Our Crafts Category

Nov. 2012 5

Chanel Shoes

Since I missed last week’s post, I’ll (hopefully) be putting up two this week.

I have this pair of Nine West camel colored pumps that are hands down my favorite shoes. They fit perfect, they are comfy, I just love them. Maybe I loved them a little too hard because by the end of this summer they were looking down right rough. I had a plan in my head that I was going to turn these plain camel shoes into cheetah print. But painting on a pattern I could cover up just the worn spots, while not painting the whole shoe, in theory extending the life of my shoes. I have done painted shoes in the past. I loved the way they turned out. However, the first time I wore them out they cracked instantly. I was determined to come up with another way.

My Nine West Pumps

So I went ahead and painted on all these spots. It was a long processes that required first priming the surface, then adding a dark brown, then adding a black. And the result? I hated it! They were so not cute on any level. I had to come up with a plane B.

While scrolling through Pinterest one day, I found the perfect muse shoe: this pair of Chanel flats that look like they have individually laid black and white pearls. I haven’t been able to find a price on them, but average Chanel flats are between $400-$700, so either way, way out of my price range.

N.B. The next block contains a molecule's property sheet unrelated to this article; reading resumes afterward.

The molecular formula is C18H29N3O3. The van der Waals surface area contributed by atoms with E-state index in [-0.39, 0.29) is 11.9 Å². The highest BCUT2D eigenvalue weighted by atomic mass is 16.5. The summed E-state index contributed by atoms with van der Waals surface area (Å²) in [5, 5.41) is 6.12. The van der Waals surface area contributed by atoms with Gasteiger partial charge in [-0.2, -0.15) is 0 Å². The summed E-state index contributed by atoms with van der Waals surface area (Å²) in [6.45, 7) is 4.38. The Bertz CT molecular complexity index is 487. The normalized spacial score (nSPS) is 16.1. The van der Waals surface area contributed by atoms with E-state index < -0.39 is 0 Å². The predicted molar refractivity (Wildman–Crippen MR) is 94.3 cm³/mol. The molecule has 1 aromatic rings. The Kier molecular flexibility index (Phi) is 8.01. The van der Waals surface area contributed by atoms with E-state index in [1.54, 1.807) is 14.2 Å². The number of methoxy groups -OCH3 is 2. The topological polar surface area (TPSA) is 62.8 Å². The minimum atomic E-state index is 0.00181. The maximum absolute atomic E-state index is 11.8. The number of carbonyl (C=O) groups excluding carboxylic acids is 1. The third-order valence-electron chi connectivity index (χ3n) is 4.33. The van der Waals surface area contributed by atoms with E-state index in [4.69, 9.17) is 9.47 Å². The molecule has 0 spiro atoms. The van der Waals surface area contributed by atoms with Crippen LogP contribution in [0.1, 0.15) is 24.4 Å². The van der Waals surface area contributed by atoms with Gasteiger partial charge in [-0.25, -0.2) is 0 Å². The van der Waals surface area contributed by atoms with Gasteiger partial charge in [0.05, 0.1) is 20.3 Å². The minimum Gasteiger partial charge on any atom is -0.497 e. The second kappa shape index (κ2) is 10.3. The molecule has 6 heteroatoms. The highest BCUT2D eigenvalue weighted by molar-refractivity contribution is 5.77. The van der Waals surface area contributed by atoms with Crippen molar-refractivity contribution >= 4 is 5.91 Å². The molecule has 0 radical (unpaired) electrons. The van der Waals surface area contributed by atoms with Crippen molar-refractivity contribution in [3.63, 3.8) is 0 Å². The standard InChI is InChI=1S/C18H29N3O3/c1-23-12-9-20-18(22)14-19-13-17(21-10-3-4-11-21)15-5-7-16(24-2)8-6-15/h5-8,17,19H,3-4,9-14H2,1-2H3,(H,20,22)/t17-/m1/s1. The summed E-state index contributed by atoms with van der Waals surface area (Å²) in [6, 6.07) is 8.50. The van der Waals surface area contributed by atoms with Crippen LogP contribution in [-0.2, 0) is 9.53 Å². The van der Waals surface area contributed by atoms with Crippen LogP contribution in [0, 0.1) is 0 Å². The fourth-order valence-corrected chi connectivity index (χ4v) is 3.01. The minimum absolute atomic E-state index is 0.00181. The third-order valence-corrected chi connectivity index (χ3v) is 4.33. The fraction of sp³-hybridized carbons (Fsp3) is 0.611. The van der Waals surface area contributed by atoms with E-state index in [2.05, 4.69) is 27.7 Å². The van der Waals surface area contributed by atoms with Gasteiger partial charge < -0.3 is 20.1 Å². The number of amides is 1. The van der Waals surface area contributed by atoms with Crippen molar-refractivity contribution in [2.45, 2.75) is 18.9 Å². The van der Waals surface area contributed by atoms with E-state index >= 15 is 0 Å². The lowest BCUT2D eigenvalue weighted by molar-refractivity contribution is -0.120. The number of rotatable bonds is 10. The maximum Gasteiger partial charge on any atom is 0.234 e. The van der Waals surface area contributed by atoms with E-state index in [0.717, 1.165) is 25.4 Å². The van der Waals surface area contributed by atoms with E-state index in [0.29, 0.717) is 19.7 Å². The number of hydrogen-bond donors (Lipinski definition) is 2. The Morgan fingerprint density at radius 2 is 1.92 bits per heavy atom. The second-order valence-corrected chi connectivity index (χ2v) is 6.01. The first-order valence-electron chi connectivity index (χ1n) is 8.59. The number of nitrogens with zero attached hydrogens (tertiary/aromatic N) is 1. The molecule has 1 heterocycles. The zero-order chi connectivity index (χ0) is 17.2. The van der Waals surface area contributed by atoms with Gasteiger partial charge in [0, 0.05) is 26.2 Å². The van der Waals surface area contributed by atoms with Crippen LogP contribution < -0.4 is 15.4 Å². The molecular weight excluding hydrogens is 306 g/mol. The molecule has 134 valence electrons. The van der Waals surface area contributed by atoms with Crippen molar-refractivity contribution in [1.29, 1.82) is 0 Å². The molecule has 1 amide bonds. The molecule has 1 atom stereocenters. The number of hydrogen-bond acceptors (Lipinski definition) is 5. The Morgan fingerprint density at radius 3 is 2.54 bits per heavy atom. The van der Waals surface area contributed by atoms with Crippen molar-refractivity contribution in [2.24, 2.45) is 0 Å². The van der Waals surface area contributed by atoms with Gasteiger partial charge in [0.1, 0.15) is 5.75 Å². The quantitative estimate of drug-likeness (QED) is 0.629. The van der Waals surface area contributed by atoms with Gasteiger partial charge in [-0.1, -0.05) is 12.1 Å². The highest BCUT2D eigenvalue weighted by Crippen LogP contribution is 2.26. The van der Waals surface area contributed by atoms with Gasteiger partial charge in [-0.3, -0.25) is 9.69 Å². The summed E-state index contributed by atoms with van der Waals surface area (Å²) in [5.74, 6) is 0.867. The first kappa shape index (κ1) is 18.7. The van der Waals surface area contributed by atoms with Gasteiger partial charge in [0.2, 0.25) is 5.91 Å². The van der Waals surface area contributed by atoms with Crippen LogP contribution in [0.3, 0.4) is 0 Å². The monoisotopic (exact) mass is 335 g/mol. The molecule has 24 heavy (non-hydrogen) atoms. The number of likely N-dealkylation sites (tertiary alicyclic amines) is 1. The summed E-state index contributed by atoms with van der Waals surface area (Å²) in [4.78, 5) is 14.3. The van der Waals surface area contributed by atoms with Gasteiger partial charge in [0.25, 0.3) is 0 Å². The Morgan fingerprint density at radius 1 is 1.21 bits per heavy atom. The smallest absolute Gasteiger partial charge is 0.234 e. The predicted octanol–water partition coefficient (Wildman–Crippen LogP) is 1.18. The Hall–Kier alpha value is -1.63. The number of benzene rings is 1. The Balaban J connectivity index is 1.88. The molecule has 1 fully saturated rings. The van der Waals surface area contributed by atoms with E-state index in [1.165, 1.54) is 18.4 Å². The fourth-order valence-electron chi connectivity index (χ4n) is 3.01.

Chanel Inspiration Shoes

I went to the craft store and bought white pearly puffy and black shinny puffy paint. Yes, puffy paint. The stuff you used to make terrible t-shirts with back in the early 90’s. I figured that since the puffy paint was fairly plastic it would flex with the shoe as I wore it instead of cracking like normal paint. Also, I needed something that would hold its shape, at least a little, so it would look like pearls.

So I marked of my toe cap, the heel, and a stripe down the back as my black sections. Then I marked off the instep and heel as two separate ‘contour’ sections for the white. And then, I just got to work. I was done in 10 minutes!

Just kidding…it took about a week to do all the dots. It is a long process, but it is mindless enough to do in front of the TV. I have to say, I completely love my shoes. I’m actually wearing them right now as I’m writing this post on my lunch break. I can’t wait to redo another pair of shoes using this method. I think next time I might do a pattern of some sorts. The possibilities are endless!

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Feb. 2012 23

Feather Belt

I saw this adorable on Anthro’s website and thought it would be a great fast project. I’ve had this bag of feathers that have been sitting in my craft bin for ever. It’s the perfect use of left over supplies. I wish I would have had spotted feathers like in the original, but I like the mixture I used.

 

You’ll need:

-Elastic, enough for around your waist (I used 1″ wide)

-Scrap fabric

-Feathers

-Closure (hook and eye)

 

1. Cut 4 strips of fabric 4.5″ by 2″

2. Sew together pieces, with a 90 degree point at the end. Trim excess and turn inside out.

3. Now you’ll tuck the ends of the elastic into the open ends of the fabric tabs. You’ll want to pin each tab in place. Check the sizing. You want just the tips to touch.

4. Zigzag stitch the end closed. Top stitch around the tab. This just keeps the tab flat.

5. Sew on the closures. It’s better to do it at this stage, before you put the feathers.

6. Now all you have to do is glue on the feathers! I used ivory, brown, rust, and black feathers. I finished it off with a jade bead shaped like a bear.